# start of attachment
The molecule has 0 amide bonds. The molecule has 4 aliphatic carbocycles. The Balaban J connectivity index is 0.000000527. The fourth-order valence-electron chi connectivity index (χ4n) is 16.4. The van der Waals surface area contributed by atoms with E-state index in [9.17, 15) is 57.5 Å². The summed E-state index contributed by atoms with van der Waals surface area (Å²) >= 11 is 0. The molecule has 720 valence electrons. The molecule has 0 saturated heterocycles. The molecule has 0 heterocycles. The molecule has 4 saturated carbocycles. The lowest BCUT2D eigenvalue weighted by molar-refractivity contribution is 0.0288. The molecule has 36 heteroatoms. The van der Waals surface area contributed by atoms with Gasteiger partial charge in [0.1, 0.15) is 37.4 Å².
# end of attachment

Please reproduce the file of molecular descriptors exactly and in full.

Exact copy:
The molecule has 0 amide bonds. The molecule has 4 aliphatic carbocycles. The Balaban J connectivity index is 0.000000527. The fourth-order valence-electron chi connectivity index (χ4n) is 16.4. The van der Waals surface area contributed by atoms with E-state index in [9.17, 15) is 57.5 Å². The summed E-state index contributed by atoms with van der Waals surface area (Å²) >= 11 is 0. The molecule has 720 valence electrons. The molecule has 0 saturated heterocycles. The molecule has 0 heterocycles. The molecule has 4 saturated carbocycles. The lowest BCUT2D eigenvalue weighted by molar-refractivity contribution is 0.0288. The molecule has 36 heteroatoms. The van der Waals surface area contributed by atoms with Gasteiger partial charge in [0.1, 0.15) is 37.4 Å².